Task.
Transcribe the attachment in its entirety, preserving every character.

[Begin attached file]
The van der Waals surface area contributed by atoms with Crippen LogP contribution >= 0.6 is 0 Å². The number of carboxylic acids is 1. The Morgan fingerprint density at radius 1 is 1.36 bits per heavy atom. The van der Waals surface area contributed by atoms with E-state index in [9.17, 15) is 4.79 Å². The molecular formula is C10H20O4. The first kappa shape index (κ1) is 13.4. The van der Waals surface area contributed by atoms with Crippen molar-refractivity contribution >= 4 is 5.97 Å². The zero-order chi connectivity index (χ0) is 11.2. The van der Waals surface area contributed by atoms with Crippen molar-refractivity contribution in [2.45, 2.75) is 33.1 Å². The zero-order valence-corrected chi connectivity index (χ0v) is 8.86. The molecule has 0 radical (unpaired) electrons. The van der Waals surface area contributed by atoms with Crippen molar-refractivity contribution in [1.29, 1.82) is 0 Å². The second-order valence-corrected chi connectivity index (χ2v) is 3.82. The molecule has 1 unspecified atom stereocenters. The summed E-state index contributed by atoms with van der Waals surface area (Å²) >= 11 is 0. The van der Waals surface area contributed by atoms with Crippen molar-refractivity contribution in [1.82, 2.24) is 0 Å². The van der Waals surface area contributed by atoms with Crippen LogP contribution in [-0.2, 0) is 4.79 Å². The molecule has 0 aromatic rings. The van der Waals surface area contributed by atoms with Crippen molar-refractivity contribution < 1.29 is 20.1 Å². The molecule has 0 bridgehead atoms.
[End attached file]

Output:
The van der Waals surface area contributed by atoms with Crippen LogP contribution >= 0.6 is 0 Å². The number of carboxylic acids is 1. The Morgan fingerprint density at radius 1 is 1.36 bits per heavy atom. The van der Waals surface area contributed by atoms with E-state index in [9.17, 15) is 4.79 Å². The molecular formula is C10H20O4. The first kappa shape index (κ1) is 13.4. The van der Waals surface area contributed by atoms with Crippen molar-refractivity contribution >= 4 is 5.97 Å². The zero-order chi connectivity index (χ0) is 11.2. The van der Waals surface area contributed by atoms with Crippen molar-refractivity contribution in [2.45, 2.75) is 33.1 Å². The zero-order valence-corrected chi connectivity index (χ0v) is 8.86. The molecule has 0 radical (unpaired) electrons. The van der Waals surface area contributed by atoms with Crippen molar-refractivity contribution in [1.29, 1.82) is 0 Å². The second-order valence-corrected chi connectivity index (χ2v) is 3.82. The molecule has 1 unspecified atom stereocenters. The summed E-state index contributed by atoms with van der Waals surface area (Å²) >= 11 is 0. The van der Waals surface area contributed by atoms with Crippen molar-refractivity contribution in [1.82, 2.24) is 0 Å². The van der Waals surface area contributed by atoms with Crippen LogP contribution in [-0.2, 0) is 4.79 Å². The molecule has 0 aromatic rings. The van der Waals surface area contributed by atoms with Crippen molar-refractivity contribution < 1.29 is 20.1 Å². The molecule has 0 bridgehead atoms.